Sunday, September 16, 2007

The Media Unleashes on Fred

Fred Thompson has been in the race for a very short time and already the media is going after him. His Republican opponents as well, but that's to be expected. The "lazy" label means one of two things.

Either the media is trying to make the case that Fred doesn't want it bad enough or that they haven't found any dirt on him yet.

From Newsweek:

As Fred Thompson prepares to formally begin his campaign for the White House this week, after months of "testing the waters," the conventional wisdom in Washington is that Thompson doesn't want it badly enough, isn't willing to work hard enough -- put bluntly,that he is lazy. Thompson knows what people say about him -- and it bugs him, Newsweek reports in the current issue. "Fred was grumping to me about that the other day," Howard Baker, the former Tennessee senator and Reagan White House chief of staff who was one of Thompson's political mentors,tells Newsweek. "I told him, 'They've got to criticize you for something,and that's not a bad one, because you can disprove it'."

"He needs to show he has the appetite for a presidential campaign, and he hasn't shown that yet," says atop White House official who did not want to be named sticking a knife in the back of a fellow Republican. "It's the hardest work in the world. I'm not sure he wants to work that hard."

NY Times via the StarTribune:

So much for dispelling the idea that he is too lazy to run for president. For months, Thompson has fought off suggestions that he is not motivated enough to weather the round-the-clock campaign trail required of serious presidential candidates. (Or, as a recent headline in Newsweek put it, "Lazy Like a Fox.")

That may very well be the headline, but if you read the article it's less about Fred Thompson being lazy and more about him being a fox.

His critics, already pointing to what they call Thompson's skimpy Senate record, might find even more ammunition in his campaign schedule. In his second week as an officially declared candidate for the Republican nomination, Thompson has made a languid three-day swing through Florida ending Saturday with the candidate watching a football game in Gainesville. The pace has kept him on an air-conditioned bus far more often than he is actually campaigning.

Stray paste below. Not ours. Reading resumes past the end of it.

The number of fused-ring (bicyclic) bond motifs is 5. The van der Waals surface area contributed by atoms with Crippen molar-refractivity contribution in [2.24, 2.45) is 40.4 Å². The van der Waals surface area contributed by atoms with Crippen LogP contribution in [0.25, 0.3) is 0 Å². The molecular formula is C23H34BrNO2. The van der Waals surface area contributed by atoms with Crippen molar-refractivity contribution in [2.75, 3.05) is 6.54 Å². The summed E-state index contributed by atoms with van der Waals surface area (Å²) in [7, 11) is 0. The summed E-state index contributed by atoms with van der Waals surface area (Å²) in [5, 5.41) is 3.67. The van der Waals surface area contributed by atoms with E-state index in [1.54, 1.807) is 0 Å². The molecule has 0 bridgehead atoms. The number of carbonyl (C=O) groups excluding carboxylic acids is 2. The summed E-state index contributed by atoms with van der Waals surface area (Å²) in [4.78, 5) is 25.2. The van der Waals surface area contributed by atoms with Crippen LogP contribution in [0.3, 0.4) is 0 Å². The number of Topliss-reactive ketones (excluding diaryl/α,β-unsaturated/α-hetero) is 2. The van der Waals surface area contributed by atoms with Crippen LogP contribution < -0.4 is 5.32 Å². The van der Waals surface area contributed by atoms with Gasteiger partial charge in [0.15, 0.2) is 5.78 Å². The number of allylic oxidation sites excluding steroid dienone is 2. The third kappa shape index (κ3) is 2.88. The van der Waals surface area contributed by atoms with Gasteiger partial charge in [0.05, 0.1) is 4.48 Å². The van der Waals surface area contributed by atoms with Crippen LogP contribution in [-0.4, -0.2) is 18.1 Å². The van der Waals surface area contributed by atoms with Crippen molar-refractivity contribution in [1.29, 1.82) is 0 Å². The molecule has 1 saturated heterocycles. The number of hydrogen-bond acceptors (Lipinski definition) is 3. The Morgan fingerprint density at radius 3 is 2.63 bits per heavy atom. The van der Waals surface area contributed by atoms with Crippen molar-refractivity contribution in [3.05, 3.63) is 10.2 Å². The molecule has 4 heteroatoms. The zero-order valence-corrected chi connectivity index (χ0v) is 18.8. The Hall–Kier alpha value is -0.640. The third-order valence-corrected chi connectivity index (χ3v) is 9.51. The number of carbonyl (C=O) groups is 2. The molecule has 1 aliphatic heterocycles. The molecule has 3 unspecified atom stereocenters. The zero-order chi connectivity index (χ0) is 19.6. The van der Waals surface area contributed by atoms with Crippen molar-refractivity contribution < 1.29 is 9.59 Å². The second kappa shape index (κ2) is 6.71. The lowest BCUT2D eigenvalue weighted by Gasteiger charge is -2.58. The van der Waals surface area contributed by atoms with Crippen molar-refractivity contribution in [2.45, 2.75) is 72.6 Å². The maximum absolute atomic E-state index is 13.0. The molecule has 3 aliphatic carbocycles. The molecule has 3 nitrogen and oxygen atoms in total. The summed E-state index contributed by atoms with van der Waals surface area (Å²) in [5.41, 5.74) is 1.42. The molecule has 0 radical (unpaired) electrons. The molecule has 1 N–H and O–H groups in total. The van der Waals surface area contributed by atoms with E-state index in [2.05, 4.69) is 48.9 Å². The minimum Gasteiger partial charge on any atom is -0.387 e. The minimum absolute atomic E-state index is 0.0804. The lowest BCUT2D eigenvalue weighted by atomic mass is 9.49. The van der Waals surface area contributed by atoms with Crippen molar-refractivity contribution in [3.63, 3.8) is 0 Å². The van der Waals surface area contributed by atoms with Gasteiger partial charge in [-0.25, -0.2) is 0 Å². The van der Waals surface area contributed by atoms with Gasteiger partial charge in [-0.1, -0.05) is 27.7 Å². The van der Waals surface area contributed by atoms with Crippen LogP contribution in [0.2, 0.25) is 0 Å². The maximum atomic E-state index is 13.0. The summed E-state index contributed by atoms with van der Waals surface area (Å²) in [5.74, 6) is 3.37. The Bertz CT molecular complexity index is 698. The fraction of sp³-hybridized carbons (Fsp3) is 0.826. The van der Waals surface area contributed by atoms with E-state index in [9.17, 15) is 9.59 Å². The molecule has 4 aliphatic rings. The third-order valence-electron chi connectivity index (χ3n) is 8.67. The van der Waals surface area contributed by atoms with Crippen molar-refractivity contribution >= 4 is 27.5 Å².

Some audience members, in a crowd that easily reached into the hundreds, winced as Thompson sweated through the question-and-answer session.

"I'm surprised they didn't pull him out of there," John Chambers of nearby Punta Gorda, said after the speech ended. Suzanne Miranda, who watched the event from a lawn chair, said, "I felt bad for him."

Thompson later emerged from the bus clad in a clean polo shirt and appearing cheerful. When reporters pressed him for a reaction to the Newsweek headline, he laughed. Is the campaign trail grueling, he was asked?

"Does it look grueling to you?" he shot back. "It's uplifting!"

Minutes later, he climbed back onto the bus.

So Fred doesn't want it bad enough because he sweats when it's hot? ...in and area of the country that averages around 80 degrees and 90% relative humidity this time of year? Because a few people felt bad for him as he stood in the hot sun?

C'mon...you can do better than that.

But then again:

...like most political attacks -- aimed at defining an opponent before he can define himself -- the claim that Thompson has spent a lifetime skating by on his God-given talents is a little too easy, and more than a little wrong. In his long, meandering career -- as a young Tennessee prosecutor who won 14 of 15 bank-robbery cases, a twice --elected senator and Washington lobbyist, and an accidental actor who stars in one of the most popular shows on television -- Thompson has never lost a job, or a campaign, because of a lack of effort. "If I had to pick one thing that qualifies him to be president," says Baker, "it's this: he approaches things calmly, deliberately -- and he doesn't shoot from the hip."

While I didn't appreciate Fred's delay in getting into the race, now that he's in it's much too early to draw conclusions regarding the health of his campaign. He was high in the polls before he joined the race, and has stayed there. These next couple of months however will give us an idea if Fred can beat Rudy or not.

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